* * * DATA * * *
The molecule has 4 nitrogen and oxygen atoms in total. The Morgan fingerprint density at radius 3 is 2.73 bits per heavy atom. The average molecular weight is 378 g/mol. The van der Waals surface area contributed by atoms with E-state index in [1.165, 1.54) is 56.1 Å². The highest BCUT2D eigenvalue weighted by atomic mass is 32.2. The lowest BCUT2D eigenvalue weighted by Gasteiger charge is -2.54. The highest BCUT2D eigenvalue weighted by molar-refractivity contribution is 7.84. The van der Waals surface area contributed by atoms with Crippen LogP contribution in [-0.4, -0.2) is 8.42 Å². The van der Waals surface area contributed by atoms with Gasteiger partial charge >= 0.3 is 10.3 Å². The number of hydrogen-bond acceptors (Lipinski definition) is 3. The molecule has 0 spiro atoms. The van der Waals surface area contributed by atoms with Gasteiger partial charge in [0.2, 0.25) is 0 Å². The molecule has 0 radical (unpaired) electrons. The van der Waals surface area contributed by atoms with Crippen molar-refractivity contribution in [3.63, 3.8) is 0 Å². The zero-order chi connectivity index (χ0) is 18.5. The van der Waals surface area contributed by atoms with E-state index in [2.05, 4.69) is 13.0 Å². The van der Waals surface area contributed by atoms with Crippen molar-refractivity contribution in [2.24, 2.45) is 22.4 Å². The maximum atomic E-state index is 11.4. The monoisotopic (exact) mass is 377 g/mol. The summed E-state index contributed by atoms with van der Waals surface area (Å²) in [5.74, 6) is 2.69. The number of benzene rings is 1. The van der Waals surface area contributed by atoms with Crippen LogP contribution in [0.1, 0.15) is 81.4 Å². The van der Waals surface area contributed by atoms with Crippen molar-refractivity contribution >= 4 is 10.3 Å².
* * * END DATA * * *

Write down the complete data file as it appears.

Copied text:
The molecule has 4 nitrogen and oxygen atoms in total. The Morgan fingerprint density at radius 3 is 2.73 bits per heavy atom. The average molecular weight is 378 g/mol. The van der Waals surface area contributed by atoms with E-state index in [1.165, 1.54) is 56.1 Å². The highest BCUT2D eigenvalue weighted by atomic mass is 32.2. The lowest BCUT2D eigenvalue weighted by Gasteiger charge is -2.54. The highest BCUT2D eigenvalue weighted by molar-refractivity contribution is 7.84. The van der Waals surface area contributed by atoms with Crippen LogP contribution in [-0.4, -0.2) is 8.42 Å². The van der Waals surface area contributed by atoms with Gasteiger partial charge >= 0.3 is 10.3 Å². The number of hydrogen-bond acceptors (Lipinski definition) is 3. The molecule has 0 spiro atoms. The van der Waals surface area contributed by atoms with Gasteiger partial charge in [0.2, 0.25) is 0 Å². The molecule has 0 radical (unpaired) electrons. The van der Waals surface area contributed by atoms with Crippen molar-refractivity contribution in [3.63, 3.8) is 0 Å². The zero-order chi connectivity index (χ0) is 18.5. The van der Waals surface area contributed by atoms with E-state index in [2.05, 4.69) is 13.0 Å². The van der Waals surface area contributed by atoms with Crippen molar-refractivity contribution in [2.24, 2.45) is 22.4 Å². The maximum atomic E-state index is 11.4. The monoisotopic (exact) mass is 377 g/mol. The summed E-state index contributed by atoms with van der Waals surface area (Å²) in [5.74, 6) is 2.69. The number of benzene rings is 1. The van der Waals surface area contributed by atoms with Crippen LogP contribution in [0.1, 0.15) is 81.4 Å². The van der Waals surface area contributed by atoms with Crippen molar-refractivity contribution >= 4 is 10.3 Å².